Legislation passed earlier this month in Connecticut allows underprepared students to take full-credit courses.

Each year, an estimated 1.7 million U.S. college students are steered to remedial classes to catch them up and prepare them for regular coursework. But a growing body of research shows the courses are eating up time and money, often leading not to degrees but to student loan hangovers.

The expense of remedial courses, which typically cost students the same as regular classes but don’t fulfill degree requirements, run about $3 billion annually, according to new research by Complete College America, a Washington-based national nonprofit working to increase the number of students with a college degree.

The group says the classes are largely failing the nation’s higher education system at a time when student-loan debt has become a presidential campaign issue.

Meanwhile, lawmakers in at least two states have pushed through changes and numerous institutions are redesigning the courses.

“Simply putting [students] in three levels of remedial math is really taking their money and time with no hope of success,” said Stan Jones, president of Complete College America.

The group’s research shows just 1 in 10 remedial students graduate from community colleges within three years, and a little more than a third complete bachelor’s degrees in six years.

Yet the classes are widespread, with more than 50 percent of students entering two-year colleges and nearly 20 percent of those entering four-year universities put in at least one remedial course, the report said.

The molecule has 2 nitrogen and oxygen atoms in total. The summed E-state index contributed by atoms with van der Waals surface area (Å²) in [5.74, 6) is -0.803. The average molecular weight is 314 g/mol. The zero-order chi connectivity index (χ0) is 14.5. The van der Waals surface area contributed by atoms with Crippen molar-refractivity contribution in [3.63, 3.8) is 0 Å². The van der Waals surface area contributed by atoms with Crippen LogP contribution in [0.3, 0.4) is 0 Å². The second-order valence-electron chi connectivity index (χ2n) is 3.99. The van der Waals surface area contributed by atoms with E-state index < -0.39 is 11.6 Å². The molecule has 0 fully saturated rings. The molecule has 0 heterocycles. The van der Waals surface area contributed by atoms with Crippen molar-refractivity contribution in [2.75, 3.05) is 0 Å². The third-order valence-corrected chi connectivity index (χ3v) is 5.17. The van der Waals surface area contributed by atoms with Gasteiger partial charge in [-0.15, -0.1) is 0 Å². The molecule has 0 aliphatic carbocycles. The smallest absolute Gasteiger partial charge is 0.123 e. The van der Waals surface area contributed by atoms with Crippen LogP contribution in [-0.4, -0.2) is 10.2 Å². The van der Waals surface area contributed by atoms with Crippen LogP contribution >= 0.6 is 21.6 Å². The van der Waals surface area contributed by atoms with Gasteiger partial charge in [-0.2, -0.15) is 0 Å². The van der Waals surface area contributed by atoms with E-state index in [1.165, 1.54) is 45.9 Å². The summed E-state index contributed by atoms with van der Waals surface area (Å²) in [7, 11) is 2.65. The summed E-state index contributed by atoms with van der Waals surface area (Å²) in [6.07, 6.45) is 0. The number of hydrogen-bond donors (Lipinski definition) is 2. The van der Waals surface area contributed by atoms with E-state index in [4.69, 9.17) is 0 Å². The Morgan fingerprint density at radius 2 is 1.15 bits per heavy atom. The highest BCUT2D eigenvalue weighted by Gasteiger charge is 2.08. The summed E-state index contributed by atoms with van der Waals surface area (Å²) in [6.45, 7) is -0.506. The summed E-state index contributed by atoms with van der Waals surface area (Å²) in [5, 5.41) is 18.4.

“At the end of the day, if we could say that we are getting more students to graduate, particularly those coming into college without the requisite skills, the investment we have now is worth it,” said Bruce Vandal, director of postsecondary education for the Denver-based Education Commission of the States, a nonpartisan group that researches education policy. “I think the fact that we aren’t getting that result is why legislators and policy makers are up in arms, and rightfully so.”

The research comes as the cost of a college education continues to grow. The College Board said last fall that the average in-state tuition and fees at four-year public colleges rose an additional $631, or about 8 percent, compared with a year ago. The annual cost of a full credit load has passed $8,000—an all-time high.

Legislation passed earlier this month in Kansas prohibits four-year universities from using state funds to provide remedial courses.


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